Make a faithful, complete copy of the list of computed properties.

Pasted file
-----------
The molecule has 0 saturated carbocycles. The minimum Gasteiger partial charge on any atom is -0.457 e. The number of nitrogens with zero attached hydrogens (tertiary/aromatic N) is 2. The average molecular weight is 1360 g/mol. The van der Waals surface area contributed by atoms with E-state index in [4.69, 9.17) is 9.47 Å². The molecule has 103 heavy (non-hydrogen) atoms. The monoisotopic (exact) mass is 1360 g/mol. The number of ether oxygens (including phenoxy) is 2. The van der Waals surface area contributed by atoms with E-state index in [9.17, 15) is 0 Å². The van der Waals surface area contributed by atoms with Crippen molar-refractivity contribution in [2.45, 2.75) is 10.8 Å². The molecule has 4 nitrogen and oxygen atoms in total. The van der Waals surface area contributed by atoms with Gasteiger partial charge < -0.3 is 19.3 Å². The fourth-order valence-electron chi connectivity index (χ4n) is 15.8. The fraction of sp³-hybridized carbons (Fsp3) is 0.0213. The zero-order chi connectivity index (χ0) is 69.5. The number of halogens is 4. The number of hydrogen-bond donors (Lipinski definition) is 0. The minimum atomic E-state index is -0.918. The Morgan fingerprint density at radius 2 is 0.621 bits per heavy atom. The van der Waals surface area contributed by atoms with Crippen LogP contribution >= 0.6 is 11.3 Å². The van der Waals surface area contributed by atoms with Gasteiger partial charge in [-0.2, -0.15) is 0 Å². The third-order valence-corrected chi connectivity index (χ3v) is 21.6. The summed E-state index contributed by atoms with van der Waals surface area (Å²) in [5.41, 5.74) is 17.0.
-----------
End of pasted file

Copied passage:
The molecule has 0 saturated carbocycles. The minimum Gasteiger partial charge on any atom is -0.457 e. The number of nitrogens with zero attached hydrogens (tertiary/aromatic N) is 2. The average molecular weight is 1360 g/mol. The van der Waals surface area contributed by atoms with E-state index in [4.69, 9.17) is 9.47 Å². The molecule has 103 heavy (non-hydrogen) atoms. The monoisotopic (exact) mass is 1360 g/mol. The number of ether oxygens (including phenoxy) is 2. The van der Waals surface area contributed by atoms with E-state index in [9.17, 15) is 0 Å². The van der Waals surface area contributed by atoms with Crippen molar-refractivity contribution in [2.45, 2.75) is 10.8 Å². The molecule has 4 nitrogen and oxygen atoms in total. The van der Waals surface area contributed by atoms with Gasteiger partial charge < -0.3 is 19.3 Å². The fourth-order valence-electron chi connectivity index (χ4n) is 15.8. The fraction of sp³-hybridized carbons (Fsp3) is 0.0213. The zero-order chi connectivity index (χ0) is 69.5. The number of halogens is 4. The number of hydrogen-bond donors (Lipinski definition) is 0. The minimum atomic E-state index is -0.918. The Morgan fingerprint density at radius 2 is 0.621 bits per heavy atom. The van der Waals surface area contributed by atoms with Crippen LogP contribution >= 0.6 is 11.3 Å². The van der Waals surface area contributed by atoms with Gasteiger partial charge in [-0.2, -0.15) is 0 Å². The third-order valence-corrected chi connectivity index (χ3v) is 21.6. The summed E-state index contributed by atoms with van der Waals surface area (Å²) in [5.41, 5.74) is 17.0.